Excerpts from the Book – Preserving Wealth – written by Jack Lumsden, MBA, CFP®
Track your expenses!!
If you are thinking about retiring within the next 5 years, you need to determine how much you spend in a year.
Your day to day living expenses is the starting point to determine if you are on-track, or even in the ballpark to be able to retire and live the lifestyle that you want. You can’t even begin to work out if you are on-track without your expenses, and those need to be somewhat close to accurate.
Your spending is the starting point to determine if you can create a strategy to address the common concerns of soon to be retirees:
- Making sure they can do the things they want in retirement,
- Maintaining consistent income for life,
- Paying less tax,
- Providing financial security for loved ones, and
- Transferring family wealth successfully to the next generation.
2020 was a great year to use as a baseline to determine your day-to-day living expenses, as most people basically stayed at home for the year.
The bank we use has a financial tracking package, where I can track expenses from our bank account and credit cards and allocate them into categories. If your bank doesn’t have a software program, you can email me at firstname.lastname@example.org and I can send you an excel document to use.
One thing you will have to remember is to remove items you won’t have once you stop working, such as RRSP savings, child expenses (hopefully!!), and maybe no more mortgage or debt payments.
The following is an excerpt that describes how much income you need in retirement.
HOW MUCH INCOME DO YOU NEED IN RETIREMENT?
Uncle Wayne got up, walked to the counter, and poured another glass of orange juice. “I like to break it down into day-to-day expenses, which are your normal daily living expenses and what I call ‘do what you want when you want’ spending, which is really your fun money. This could be travel, bird watching, writing a novel, and perhaps your bucket list items. For this spending, I’d suggest you plan to do that in your first ten to fifteen years of retirement, when you’re healthy.
“Other costs to consider would be replacement costs for things such as a new roof, furnace, or car. Also, you have contingencies that may occur, such as helping grandkids with their education, or health care expenses, such as funds for a retirement home or a long-term care facility, or extra help at home if required.”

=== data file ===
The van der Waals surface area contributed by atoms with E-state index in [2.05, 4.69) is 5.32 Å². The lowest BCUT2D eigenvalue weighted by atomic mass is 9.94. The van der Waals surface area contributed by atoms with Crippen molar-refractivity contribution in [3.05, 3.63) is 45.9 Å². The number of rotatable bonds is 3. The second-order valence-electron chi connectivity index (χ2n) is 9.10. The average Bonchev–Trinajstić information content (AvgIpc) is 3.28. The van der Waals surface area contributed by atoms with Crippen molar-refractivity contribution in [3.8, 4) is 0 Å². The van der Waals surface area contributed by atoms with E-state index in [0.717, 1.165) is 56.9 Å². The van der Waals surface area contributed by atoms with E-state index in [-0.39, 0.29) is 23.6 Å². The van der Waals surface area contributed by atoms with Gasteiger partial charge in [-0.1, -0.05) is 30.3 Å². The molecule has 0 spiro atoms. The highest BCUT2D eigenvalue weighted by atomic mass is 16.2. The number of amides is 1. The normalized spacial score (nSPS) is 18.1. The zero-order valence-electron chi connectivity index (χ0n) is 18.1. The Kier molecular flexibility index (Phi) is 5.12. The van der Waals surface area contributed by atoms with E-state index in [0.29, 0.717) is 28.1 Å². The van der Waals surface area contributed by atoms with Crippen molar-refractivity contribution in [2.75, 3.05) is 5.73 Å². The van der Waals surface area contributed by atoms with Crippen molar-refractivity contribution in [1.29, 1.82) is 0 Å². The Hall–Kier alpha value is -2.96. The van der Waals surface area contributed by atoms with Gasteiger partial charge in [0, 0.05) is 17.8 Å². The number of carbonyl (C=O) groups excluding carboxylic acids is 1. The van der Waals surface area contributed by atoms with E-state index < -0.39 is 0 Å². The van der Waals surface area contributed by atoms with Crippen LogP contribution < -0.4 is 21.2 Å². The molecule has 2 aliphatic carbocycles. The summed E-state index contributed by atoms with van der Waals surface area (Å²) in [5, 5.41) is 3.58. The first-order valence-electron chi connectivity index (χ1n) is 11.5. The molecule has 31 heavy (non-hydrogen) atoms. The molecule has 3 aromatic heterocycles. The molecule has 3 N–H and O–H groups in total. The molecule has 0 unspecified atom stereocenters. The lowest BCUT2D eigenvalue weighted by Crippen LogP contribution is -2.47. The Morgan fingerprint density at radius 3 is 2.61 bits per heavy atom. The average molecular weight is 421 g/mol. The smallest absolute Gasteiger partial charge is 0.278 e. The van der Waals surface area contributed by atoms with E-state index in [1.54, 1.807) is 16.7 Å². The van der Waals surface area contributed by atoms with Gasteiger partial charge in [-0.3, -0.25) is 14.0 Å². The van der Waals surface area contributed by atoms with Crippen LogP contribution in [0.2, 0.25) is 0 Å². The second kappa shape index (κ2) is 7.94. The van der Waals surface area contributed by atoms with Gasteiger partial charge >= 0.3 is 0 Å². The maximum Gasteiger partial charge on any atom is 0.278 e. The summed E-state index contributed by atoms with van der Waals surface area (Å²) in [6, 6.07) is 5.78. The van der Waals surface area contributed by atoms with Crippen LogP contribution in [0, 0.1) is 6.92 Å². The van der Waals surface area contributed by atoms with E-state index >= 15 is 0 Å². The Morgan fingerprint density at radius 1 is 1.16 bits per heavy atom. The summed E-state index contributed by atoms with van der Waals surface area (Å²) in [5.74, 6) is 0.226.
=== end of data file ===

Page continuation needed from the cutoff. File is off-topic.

“That’s a lot of stuff to think of,” Mark commented. “Where do we start?”
“I’d suggest the starting point is to determine how much you want to spend each year, so look at your current expenses and then deduct what expenses you may no longer have once you stop working. Next, determine your sources of guaranteed income, such as Old Age Security, Canada Pension Plan, and company pension plans like Sally has. The difference between your guaranteed sources of income and what you want to spend is how much income or cash flow you’ll require from your own investments. Once you find this out, you can see if conservative investments such as GICs or bonds will provide you the income you require for the rest of your lives. If not, you’ll have to look at other options.” Uncle Wayne sorted through his papers and gave each of us a sheet. “I had thought that you might ask this question, Mark, as you’ve hinted at retiring over the last several months, so I printed this out yesterday for you to review.”
“The Wayner is always thinking ahead,” I added.
A further article is HERE
For more information you can refer to Preserving Wealth: The Next Generation – The definitive guide to protecting, investing and transferring wealth by Jack Lumsden, MBA, CFP®
For your FREE Copy CLICK HERE
For your free retirement readiness assessment CLICK HERE
Jack Lumsden, MBA CFP® Financial Advisor, Assante Financial Management
This material is provided for general information and is subject to change without notice. Every effort has been made to compile this material from reliable sources however no warranty can be made as to its accuracy or completeness. Before acting on any of the above, please make sure to see me for individual financial advice based on your personal circumstances. The information provided is for illustrative purposes only. Commissions, trailing commissions, management fees and expenses, may all be associated with mutual fund investments. Mutual funds are not guaranteed, their values change frequently, and past performance may not be repeated. Please read the Fund Facts and consult your Assante Advisor before investing.